Monday, March 29, 2010

Struggling Below the Poverty Line

Life is not easy for millions of people living in urban and rural areas of Pakistan. The country is witnessing a worse energy crisis of all times, which has resulted in low industrial productivity, down turned economy, high inflation rate and high incidence of poverty. Similarly, unemployment is on the rise and more and more people find themselves trapped in a vicious cycle of poverty.  

According to the State Bank of Pakistan’s Annual Report 2009, approximately 70 million people live below the poverty line in Pakistan. This implies that their daily earning is less than one dollar a day (80 Pakistani Rupees). This incidence of poverty is at least six times higher than that of 1999. This is also reflective of the fact that Pakistan is far behind in accomplishing the millennium development goal of reducing the proportion of people whose income is less than one dollar a day.

Less rainfall and the continuous drought like situation in the country is also adding to this high occurrence of poverty. The aftermath of less rainfall is the reduction in the yield of the agricultural produce such as wheat, which is the main staple food of the country. Consequently, this year the price of essential commodities, such as flour and sugar, has increased at least 80 % and 152 % respectively.

Despite this price hike, there is no rise in people’s monthly income. The escalated food prices have a severe impact on people’s buying capacity of essential food items. People’s purchasing capacity has decreased manifold as compared to the past. According to an estimate; today people spend more than 50 % of their monthly income on buying essential food commodities. As a result of sky rocketing food prices and low buying capacity of people, the food insecurity is also on rise.

Based on the prevalent food insecurity in Pakistan, the International Food Policy Research Institute has ranked Pakistan at number 61, out of 88 countries, on Global Hunger Index 2009.  This ranking suggests that in Pakistan, the number of malnourished children, calorie deficient people and child mortality are ‘alarming’ with widespread food insecurity problems ( hunger, poverty, malnourishment, undernourishment etc)  prevalent in 95 districts ( 79 % of total 121 districts) of Pakistan.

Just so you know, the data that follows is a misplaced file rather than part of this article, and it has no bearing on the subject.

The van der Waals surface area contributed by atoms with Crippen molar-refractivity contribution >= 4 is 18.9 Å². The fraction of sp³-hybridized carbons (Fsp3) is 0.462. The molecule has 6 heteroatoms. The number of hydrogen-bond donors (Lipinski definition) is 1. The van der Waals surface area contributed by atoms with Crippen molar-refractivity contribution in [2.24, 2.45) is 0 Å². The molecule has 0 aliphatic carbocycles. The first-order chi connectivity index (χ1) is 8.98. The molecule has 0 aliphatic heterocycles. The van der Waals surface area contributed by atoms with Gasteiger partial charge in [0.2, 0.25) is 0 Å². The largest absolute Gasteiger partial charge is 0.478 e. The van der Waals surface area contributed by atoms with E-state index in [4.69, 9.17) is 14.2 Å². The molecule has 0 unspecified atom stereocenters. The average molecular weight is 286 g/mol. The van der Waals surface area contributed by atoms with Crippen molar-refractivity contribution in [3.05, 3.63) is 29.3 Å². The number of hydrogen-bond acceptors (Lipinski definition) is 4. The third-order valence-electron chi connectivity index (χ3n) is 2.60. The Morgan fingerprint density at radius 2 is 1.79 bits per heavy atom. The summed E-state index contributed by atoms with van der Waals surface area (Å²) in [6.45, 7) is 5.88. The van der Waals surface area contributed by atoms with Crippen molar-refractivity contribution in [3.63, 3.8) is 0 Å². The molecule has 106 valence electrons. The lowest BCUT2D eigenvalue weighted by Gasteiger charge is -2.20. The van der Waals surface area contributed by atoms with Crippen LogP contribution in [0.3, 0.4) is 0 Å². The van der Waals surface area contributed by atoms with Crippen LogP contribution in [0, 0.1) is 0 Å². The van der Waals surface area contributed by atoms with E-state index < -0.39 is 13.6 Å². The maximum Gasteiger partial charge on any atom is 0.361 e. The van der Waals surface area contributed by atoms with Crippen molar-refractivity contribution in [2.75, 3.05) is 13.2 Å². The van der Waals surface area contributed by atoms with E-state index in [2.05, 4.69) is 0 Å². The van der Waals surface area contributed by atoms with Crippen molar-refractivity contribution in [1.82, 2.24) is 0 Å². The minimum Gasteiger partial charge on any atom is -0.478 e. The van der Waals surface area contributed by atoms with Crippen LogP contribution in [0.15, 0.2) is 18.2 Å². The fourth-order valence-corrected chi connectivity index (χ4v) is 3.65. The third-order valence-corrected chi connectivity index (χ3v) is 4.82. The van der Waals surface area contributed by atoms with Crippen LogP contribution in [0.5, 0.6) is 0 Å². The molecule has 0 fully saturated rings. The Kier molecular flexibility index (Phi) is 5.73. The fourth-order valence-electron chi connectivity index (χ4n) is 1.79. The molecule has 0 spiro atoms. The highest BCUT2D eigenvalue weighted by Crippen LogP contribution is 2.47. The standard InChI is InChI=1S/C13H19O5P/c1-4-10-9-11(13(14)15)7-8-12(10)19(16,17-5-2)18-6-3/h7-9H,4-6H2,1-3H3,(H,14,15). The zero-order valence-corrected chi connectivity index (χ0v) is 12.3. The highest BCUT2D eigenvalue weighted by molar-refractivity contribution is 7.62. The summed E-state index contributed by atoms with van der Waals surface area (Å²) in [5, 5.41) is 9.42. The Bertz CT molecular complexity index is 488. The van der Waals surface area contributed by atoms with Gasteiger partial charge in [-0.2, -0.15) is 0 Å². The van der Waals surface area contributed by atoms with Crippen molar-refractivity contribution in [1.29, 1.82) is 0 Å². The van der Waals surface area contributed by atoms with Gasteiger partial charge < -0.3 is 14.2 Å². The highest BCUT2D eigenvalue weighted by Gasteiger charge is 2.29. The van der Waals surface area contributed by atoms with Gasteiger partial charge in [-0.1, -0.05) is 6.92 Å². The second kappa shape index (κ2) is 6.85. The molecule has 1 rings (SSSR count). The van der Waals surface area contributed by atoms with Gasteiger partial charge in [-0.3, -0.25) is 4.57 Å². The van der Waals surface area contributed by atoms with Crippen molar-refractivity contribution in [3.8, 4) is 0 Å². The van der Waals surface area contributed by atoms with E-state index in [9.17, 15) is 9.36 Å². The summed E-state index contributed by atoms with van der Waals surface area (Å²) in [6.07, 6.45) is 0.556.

In such a scenario where people spend a major portion of their meager income on buying food items or when they do not have enough money to feed themselves and their families, other basic necessities such as education and health needs of the family, particularly of girls and women, are completely ignored. Instead of investing more on food insecurity, health and education; the government has downsized its Public Sector Development programs by 40 % to address its growing security needs resulting from the spread of terrorism in the country.

Rather than cutting down Public Sector Development Programs, the Government of Pakistan needs to invest more on programs and projects with a focus on poverty reduction, food insecurity, health and education. Additionally government should also provide appropriate safety-nets to the poor and vulnerable to help them mitigate the negative impacts of soaring food prices and poverty.

Given the grim picture of state of affairs pertaining to increase in poverty and food insecurity, the role of organizations such as World Food Programme becomes crucial. In partnership with the government and its various other cooperating partners (NGOs), WFP is not only addressing the short-term hunger needs of the poor and vulnerable communities but its food assistance is also contributing toward increasing girls’ primary schools enrollment as well as promoting safe motherhood across Pakistan.

However, to help those struggling below the poverty line in Pakistan and across the world, WFP needs your support and action. To find out how you can help WFP, please click here..

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